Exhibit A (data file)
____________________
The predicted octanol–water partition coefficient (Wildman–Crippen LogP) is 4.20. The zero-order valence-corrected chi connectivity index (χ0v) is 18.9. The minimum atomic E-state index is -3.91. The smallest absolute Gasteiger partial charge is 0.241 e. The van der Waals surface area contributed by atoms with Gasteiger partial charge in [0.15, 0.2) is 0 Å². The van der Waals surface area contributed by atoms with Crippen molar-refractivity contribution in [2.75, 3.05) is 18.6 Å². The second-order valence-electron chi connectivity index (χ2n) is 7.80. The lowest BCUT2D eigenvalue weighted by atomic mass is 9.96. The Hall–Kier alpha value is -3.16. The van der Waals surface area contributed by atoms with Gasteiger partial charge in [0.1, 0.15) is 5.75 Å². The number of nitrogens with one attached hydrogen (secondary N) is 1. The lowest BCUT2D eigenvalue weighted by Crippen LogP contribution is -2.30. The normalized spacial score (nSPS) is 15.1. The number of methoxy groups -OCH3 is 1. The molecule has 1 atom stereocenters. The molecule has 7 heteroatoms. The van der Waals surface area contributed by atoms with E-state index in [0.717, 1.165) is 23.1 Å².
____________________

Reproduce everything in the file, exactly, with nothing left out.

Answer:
The predicted octanol–water partition coefficient (Wildman–Crippen LogP) is 4.20. The zero-order valence-corrected chi connectivity index (χ0v) is 18.9. The minimum atomic E-state index is -3.91. The smallest absolute Gasteiger partial charge is 0.241 e. The van der Waals surface area contributed by atoms with Gasteiger partial charge in [0.15, 0.2) is 0 Å². The van der Waals surface area contributed by atoms with Crippen molar-refractivity contribution in [2.75, 3.05) is 18.6 Å². The second-order valence-electron chi connectivity index (χ2n) is 7.80. The lowest BCUT2D eigenvalue weighted by atomic mass is 9.96. The Hall–Kier alpha value is -3.16. The van der Waals surface area contributed by atoms with Gasteiger partial charge in [0.1, 0.15) is 5.75 Å². The number of nitrogens with one attached hydrogen (secondary N) is 1. The lowest BCUT2D eigenvalue weighted by Crippen LogP contribution is -2.30. The normalized spacial score (nSPS) is 15.1. The number of methoxy groups -OCH3 is 1. The molecule has 1 atom stereocenters. The molecule has 7 heteroatoms. The van der Waals surface area contributed by atoms with E-state index in [0.717, 1.165) is 23.1 Å².